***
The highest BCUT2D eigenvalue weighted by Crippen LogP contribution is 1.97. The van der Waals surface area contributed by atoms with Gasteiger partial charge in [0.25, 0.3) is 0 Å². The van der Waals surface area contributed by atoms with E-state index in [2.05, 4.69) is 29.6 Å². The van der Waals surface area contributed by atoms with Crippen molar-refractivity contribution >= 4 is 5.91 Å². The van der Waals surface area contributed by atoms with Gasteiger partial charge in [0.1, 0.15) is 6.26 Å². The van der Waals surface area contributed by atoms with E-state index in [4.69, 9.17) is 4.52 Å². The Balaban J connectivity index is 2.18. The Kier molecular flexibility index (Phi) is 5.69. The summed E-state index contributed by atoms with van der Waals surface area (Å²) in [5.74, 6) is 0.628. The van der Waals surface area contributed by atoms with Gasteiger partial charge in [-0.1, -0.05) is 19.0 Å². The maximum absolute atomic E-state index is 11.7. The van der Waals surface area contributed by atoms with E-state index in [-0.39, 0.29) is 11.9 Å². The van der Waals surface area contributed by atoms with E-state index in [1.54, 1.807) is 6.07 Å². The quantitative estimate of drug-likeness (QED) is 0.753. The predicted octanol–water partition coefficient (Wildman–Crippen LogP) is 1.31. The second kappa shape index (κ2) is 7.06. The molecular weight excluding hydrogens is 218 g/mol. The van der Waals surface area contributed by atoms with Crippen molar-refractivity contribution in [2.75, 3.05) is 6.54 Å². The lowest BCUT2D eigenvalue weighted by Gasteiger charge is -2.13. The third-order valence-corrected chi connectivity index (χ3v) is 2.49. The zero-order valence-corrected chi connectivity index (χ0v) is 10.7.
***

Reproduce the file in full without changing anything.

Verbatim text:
The highest BCUT2D eigenvalue weighted by Crippen LogP contribution is 1.97. The van der Waals surface area contributed by atoms with Gasteiger partial charge in [0.25, 0.3) is 0 Å². The van der Waals surface area contributed by atoms with E-state index in [2.05, 4.69) is 29.6 Å². The van der Waals surface area contributed by atoms with Crippen molar-refractivity contribution >= 4 is 5.91 Å². The van der Waals surface area contributed by atoms with Gasteiger partial charge in [0.1, 0.15) is 6.26 Å². The van der Waals surface area contributed by atoms with E-state index in [4.69, 9.17) is 4.52 Å². The Balaban J connectivity index is 2.18. The Kier molecular flexibility index (Phi) is 5.69. The summed E-state index contributed by atoms with van der Waals surface area (Å²) in [5.74, 6) is 0.628. The van der Waals surface area contributed by atoms with Gasteiger partial charge in [-0.1, -0.05) is 19.0 Å². The maximum absolute atomic E-state index is 11.7. The van der Waals surface area contributed by atoms with E-state index in [-0.39, 0.29) is 11.9 Å². The van der Waals surface area contributed by atoms with E-state index in [1.54, 1.807) is 6.07 Å². The quantitative estimate of drug-likeness (QED) is 0.753. The predicted octanol–water partition coefficient (Wildman–Crippen LogP) is 1.31. The second kappa shape index (κ2) is 7.06. The molecular weight excluding hydrogens is 218 g/mol. The van der Waals surface area contributed by atoms with Crippen molar-refractivity contribution in [2.75, 3.05) is 6.54 Å². The lowest BCUT2D eigenvalue weighted by Gasteiger charge is -2.13. The third-order valence-corrected chi connectivity index (χ3v) is 2.49. The zero-order valence-corrected chi connectivity index (χ0v) is 10.7.